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Buccinator flap as a method for palatal fistula and VPI management.

Abdaly H, Omranyfard M, Ardekany MR, Babaei K - Adv Biomed Res (2015)

Bottom Line: Various methods have been introduced for surgical repair of these complications; however, most of them are associated with a high recurrence rate and morbidity.All BMFs were harvested and transposed successfully.However, further investigations on a larger sample size with longer follow-up are recommended for more accurate conclusion.

View Article: PubMed Central - PubMed

Affiliation: Department of General and Plastic Surgery, Alzahra Hospital, Isfahan University of Medical Sciences, Isfahan, Iran.

ABSTRACT

Background: Secondary palatal fistula and velopharyngeal insufficiency (VPI) are two major complications of palatoplasty. Various methods have been introduced for surgical repair of these complications; however, most of them are associated with a high recurrence rate and morbidity. This study was designed to evaluate the use of the buccinator myomucosal flap in the reconstruction of palatal fistula and velopharyngeal insufficiency following primary palatoplasty.

Materials and methods: This study was performed on 25 patients who had either secondary palatal fistula or velopharyngeal insufficiency. Their defects were repaired by buccinator myomucosal flaps (BMFs). Patients were followed for 8 weeks and follow-up visits were arranged at 1, 2, 4, and 8 weeks after discharge.

Results: All BMFs were harvested and transposed successfully. The length of the soft palate increased 15.14 ± 1.13 mm postoperatively. One patient (4%) had flap dehiscence 6 days after the operation with no flap ischemia or necrosis. Another patient (4%) experienced recurrence of the palatal fistula with marginal necrosis of the BMF 6 weeks after the operation. Otherwise, no case of fistula recurrence, infection, flap ischemia or necrosis and donor-site morbidity was observed during follow-up sessions.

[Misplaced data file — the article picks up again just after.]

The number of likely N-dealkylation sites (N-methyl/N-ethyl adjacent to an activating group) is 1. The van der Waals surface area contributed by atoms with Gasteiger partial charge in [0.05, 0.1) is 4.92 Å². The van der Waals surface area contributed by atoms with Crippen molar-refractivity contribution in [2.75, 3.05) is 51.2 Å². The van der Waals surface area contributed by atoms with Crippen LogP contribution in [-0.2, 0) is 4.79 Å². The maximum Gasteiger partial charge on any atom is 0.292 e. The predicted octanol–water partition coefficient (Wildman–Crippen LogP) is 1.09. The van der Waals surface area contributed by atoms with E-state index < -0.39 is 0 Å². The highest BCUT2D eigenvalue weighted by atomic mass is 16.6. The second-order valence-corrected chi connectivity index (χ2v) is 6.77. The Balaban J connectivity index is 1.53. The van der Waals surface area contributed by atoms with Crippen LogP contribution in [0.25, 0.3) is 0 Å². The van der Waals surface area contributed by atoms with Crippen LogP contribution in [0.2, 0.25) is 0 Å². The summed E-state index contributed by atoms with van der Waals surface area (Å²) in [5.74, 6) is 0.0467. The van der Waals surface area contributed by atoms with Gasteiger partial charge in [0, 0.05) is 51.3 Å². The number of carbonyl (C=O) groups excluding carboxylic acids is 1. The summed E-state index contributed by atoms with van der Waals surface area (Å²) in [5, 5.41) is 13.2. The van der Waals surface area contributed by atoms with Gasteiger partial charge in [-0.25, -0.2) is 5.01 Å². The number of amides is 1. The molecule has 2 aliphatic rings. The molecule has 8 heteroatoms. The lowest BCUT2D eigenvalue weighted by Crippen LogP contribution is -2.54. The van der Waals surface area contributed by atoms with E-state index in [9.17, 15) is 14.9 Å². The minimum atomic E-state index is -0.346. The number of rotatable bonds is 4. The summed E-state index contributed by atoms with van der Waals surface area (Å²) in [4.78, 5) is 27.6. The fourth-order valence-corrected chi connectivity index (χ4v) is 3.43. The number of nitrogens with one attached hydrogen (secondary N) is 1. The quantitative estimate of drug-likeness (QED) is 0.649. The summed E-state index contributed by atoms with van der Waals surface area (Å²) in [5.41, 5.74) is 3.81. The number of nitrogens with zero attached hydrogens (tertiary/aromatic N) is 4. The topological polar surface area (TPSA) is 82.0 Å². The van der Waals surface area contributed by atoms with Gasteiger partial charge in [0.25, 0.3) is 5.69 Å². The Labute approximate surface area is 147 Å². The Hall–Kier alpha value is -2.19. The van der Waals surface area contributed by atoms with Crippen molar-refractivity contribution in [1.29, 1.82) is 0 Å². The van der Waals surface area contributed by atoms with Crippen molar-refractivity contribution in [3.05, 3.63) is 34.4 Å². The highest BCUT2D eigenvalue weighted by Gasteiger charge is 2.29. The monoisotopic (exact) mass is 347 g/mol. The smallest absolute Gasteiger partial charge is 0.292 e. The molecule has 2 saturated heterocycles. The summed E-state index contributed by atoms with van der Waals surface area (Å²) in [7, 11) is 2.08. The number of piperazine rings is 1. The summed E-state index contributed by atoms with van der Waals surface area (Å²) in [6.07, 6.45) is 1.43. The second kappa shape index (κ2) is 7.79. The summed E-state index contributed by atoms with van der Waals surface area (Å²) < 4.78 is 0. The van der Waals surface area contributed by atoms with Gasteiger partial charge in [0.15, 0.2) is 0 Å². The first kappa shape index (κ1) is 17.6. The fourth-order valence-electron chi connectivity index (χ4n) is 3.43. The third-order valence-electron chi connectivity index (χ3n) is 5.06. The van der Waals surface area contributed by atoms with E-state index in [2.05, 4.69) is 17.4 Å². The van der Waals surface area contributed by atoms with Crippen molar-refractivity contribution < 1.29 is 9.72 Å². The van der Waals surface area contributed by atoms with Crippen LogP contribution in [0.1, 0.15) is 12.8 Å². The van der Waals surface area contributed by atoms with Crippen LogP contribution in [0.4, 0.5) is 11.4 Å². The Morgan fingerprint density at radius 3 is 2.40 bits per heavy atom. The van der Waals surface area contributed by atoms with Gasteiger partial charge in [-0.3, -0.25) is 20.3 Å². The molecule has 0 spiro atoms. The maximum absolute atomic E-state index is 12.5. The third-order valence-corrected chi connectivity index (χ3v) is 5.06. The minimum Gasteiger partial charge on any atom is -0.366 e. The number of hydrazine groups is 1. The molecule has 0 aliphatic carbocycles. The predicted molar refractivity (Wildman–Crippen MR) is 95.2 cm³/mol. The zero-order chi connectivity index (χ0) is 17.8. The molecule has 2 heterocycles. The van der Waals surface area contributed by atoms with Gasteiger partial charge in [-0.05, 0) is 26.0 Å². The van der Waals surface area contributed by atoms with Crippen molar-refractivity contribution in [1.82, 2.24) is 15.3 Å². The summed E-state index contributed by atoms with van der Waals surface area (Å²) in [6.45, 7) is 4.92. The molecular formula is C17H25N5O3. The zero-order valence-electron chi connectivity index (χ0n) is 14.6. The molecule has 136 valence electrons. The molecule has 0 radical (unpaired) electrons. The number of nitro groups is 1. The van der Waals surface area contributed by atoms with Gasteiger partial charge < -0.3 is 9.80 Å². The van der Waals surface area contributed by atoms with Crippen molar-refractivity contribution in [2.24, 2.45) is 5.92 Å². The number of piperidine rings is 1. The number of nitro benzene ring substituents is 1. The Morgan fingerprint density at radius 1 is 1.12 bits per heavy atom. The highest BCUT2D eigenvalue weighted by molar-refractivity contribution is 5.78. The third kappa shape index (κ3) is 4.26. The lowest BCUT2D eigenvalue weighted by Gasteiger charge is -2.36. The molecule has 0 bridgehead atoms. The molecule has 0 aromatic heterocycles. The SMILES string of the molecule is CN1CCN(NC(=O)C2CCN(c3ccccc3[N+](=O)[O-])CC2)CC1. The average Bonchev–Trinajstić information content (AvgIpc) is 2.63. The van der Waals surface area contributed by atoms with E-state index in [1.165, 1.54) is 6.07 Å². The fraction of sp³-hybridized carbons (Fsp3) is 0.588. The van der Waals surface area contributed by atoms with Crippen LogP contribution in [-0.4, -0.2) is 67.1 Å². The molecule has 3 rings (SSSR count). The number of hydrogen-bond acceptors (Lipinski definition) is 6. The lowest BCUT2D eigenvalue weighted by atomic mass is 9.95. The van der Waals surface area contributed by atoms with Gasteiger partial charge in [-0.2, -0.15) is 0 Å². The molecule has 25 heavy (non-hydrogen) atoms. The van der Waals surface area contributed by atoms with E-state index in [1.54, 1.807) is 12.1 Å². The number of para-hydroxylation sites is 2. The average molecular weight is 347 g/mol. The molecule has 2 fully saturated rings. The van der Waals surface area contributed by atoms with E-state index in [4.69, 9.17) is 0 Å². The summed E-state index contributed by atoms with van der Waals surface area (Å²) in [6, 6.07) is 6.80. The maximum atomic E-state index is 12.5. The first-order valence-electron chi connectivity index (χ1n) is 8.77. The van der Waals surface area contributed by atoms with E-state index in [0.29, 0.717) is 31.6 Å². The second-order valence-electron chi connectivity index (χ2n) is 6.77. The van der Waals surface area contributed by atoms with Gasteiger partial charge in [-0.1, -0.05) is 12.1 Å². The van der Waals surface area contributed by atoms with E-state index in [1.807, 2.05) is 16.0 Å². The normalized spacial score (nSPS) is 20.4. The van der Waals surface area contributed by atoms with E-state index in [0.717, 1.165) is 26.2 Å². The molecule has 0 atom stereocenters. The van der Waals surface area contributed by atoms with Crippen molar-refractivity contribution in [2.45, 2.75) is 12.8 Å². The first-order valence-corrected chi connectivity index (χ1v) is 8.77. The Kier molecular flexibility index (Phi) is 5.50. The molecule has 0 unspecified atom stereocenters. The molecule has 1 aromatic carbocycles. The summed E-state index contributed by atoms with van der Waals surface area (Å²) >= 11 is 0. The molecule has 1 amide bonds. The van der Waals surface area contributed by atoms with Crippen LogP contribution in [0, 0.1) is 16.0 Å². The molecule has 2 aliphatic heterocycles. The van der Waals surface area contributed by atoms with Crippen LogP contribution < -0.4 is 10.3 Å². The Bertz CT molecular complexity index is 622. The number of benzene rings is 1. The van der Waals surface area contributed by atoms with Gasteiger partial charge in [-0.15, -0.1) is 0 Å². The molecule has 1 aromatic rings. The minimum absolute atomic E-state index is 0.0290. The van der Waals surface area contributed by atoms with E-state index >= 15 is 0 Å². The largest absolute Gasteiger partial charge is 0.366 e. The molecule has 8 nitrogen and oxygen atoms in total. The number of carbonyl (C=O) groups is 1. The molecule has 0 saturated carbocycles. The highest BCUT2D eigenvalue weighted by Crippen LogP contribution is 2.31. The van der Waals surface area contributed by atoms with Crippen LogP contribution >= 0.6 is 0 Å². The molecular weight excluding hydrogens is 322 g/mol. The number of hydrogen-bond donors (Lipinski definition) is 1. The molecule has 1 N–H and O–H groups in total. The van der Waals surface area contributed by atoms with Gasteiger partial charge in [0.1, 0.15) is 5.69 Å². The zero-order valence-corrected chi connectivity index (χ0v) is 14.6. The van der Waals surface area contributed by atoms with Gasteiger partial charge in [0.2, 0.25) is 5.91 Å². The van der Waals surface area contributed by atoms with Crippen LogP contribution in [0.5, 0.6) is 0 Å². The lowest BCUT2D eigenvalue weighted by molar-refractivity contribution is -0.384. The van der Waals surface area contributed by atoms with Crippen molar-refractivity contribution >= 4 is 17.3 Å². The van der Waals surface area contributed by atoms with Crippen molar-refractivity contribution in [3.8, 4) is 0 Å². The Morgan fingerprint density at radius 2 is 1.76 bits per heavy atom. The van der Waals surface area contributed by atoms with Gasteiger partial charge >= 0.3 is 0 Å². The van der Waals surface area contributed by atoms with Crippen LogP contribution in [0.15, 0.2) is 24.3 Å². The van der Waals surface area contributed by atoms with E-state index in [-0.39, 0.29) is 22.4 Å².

Conclusion: This study demonstrated that using BMFs could be a safe, effective and promising method of treatment for post palatoplasty fistula and VPI. However, further investigations on a larger sample size with longer follow-up are recommended for more accurate conclusion.

No MeSH data available.


Related in: MedlinePlus

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Figure 3: Flap inset


Buccinator flap as a method for palatal fistula and VPI management.

Abdaly H, Omranyfard M, Ardekany MR, Babaei K - Adv Biomed Res (2015)

Flap inset
© Copyright Policy - open-access
Related In: Results  -  Collection

License
Show All Figures
getmorefigures.php?uid=PMC4544118&req=5

Figure 3: Flap inset
Bottom Line: Various methods have been introduced for surgical repair of these complications; however, most of them are associated with a high recurrence rate and morbidity.All BMFs were harvested and transposed successfully.However, further investigations on a larger sample size with longer follow-up are recommended for more accurate conclusion.

View Article: PubMed Central - PubMed

Affiliation: Department of General and Plastic Surgery, Alzahra Hospital, Isfahan University of Medical Sciences, Isfahan, Iran.

ABSTRACT

Background: Secondary palatal fistula and velopharyngeal insufficiency (VPI) are two major complications of palatoplasty. Various methods have been introduced for surgical repair of these complications; however, most of them are associated with a high recurrence rate and morbidity. This study was designed to evaluate the use of the buccinator myomucosal flap in the reconstruction of palatal fistula and velopharyngeal insufficiency following primary palatoplasty.

Materials and methods: This study was performed on 25 patients who had either secondary palatal fistula or velopharyngeal insufficiency. Their defects were repaired by buccinator myomucosal flaps (BMFs). Patients were followed for 8 weeks and follow-up visits were arranged at 1, 2, 4, and 8 weeks after discharge.

Results: All BMFs were harvested and transposed successfully. The length of the soft palate increased 15.14 ± 1.13 mm postoperatively. One patient (4%) had flap dehiscence 6 days after the operation with no flap ischemia or necrosis. Another patient (4%) experienced recurrence of the palatal fistula with marginal necrosis of the BMF 6 weeks after the operation. Otherwise, no case of fistula recurrence, infection, flap ischemia or necrosis and donor-site morbidity was observed during follow-up sessions.

Conclusion: This study demonstrated that using BMFs could be a safe, effective and promising method of treatment for post palatoplasty fistula and VPI. However, further investigations on a larger sample size with longer follow-up are recommended for more accurate conclusion.

No MeSH data available.


Related in: MedlinePlus